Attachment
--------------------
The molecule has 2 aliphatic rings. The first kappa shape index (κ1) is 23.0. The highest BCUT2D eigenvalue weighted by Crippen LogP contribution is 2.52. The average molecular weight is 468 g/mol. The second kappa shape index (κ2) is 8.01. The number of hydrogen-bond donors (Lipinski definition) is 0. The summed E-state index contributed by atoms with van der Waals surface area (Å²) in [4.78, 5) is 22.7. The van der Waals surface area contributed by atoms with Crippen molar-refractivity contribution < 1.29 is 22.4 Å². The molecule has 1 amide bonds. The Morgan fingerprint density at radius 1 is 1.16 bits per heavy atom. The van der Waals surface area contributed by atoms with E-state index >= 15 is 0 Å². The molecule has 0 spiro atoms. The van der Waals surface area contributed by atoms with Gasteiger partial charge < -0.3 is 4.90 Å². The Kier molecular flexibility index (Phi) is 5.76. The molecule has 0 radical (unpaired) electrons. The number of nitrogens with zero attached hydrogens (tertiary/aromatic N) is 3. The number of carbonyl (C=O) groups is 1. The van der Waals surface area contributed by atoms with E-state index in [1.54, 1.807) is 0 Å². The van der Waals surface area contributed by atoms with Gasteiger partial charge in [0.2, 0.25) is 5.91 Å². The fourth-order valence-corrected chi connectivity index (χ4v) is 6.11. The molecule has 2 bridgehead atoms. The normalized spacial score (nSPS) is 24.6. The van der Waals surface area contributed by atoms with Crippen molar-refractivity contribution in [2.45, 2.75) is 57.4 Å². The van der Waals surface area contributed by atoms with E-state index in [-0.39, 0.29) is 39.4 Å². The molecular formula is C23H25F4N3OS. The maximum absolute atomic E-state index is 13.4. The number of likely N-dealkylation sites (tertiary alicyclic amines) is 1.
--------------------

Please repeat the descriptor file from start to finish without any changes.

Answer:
The molecule has 2 aliphatic rings. The first kappa shape index (κ1) is 23.0. The highest BCUT2D eigenvalue weighted by Crippen LogP contribution is 2.52. The average molecular weight is 468 g/mol. The second kappa shape index (κ2) is 8.01. The number of hydrogen-bond donors (Lipinski definition) is 0. The summed E-state index contributed by atoms with van der Waals surface area (Å²) in [4.78, 5) is 22.7. The van der Waals surface area contributed by atoms with Crippen molar-refractivity contribution < 1.29 is 22.4 Å². The molecule has 1 amide bonds. The Morgan fingerprint density at radius 1 is 1.16 bits per heavy atom. The van der Waals surface area contributed by atoms with E-state index >= 15 is 0 Å². The molecule has 0 spiro atoms. The van der Waals surface area contributed by atoms with Gasteiger partial charge < -0.3 is 4.90 Å². The Kier molecular flexibility index (Phi) is 5.76. The molecule has 0 radical (unpaired) electrons. The number of nitrogens with zero attached hydrogens (tertiary/aromatic N) is 3. The number of carbonyl (C=O) groups is 1. The van der Waals surface area contributed by atoms with E-state index in [1.54, 1.807) is 0 Å². The van der Waals surface area contributed by atoms with Gasteiger partial charge in [0.2, 0.25) is 5.91 Å². The fourth-order valence-corrected chi connectivity index (χ4v) is 6.11. The molecule has 2 bridgehead atoms. The normalized spacial score (nSPS) is 24.6. The van der Waals surface area contributed by atoms with Crippen molar-refractivity contribution in [2.45, 2.75) is 57.4 Å². The van der Waals surface area contributed by atoms with E-state index in [-0.39, 0.29) is 39.4 Å². The molecular formula is C23H25F4N3OS. The maximum absolute atomic E-state index is 13.4. The number of likely N-dealkylation sites (tertiary alicyclic amines) is 1.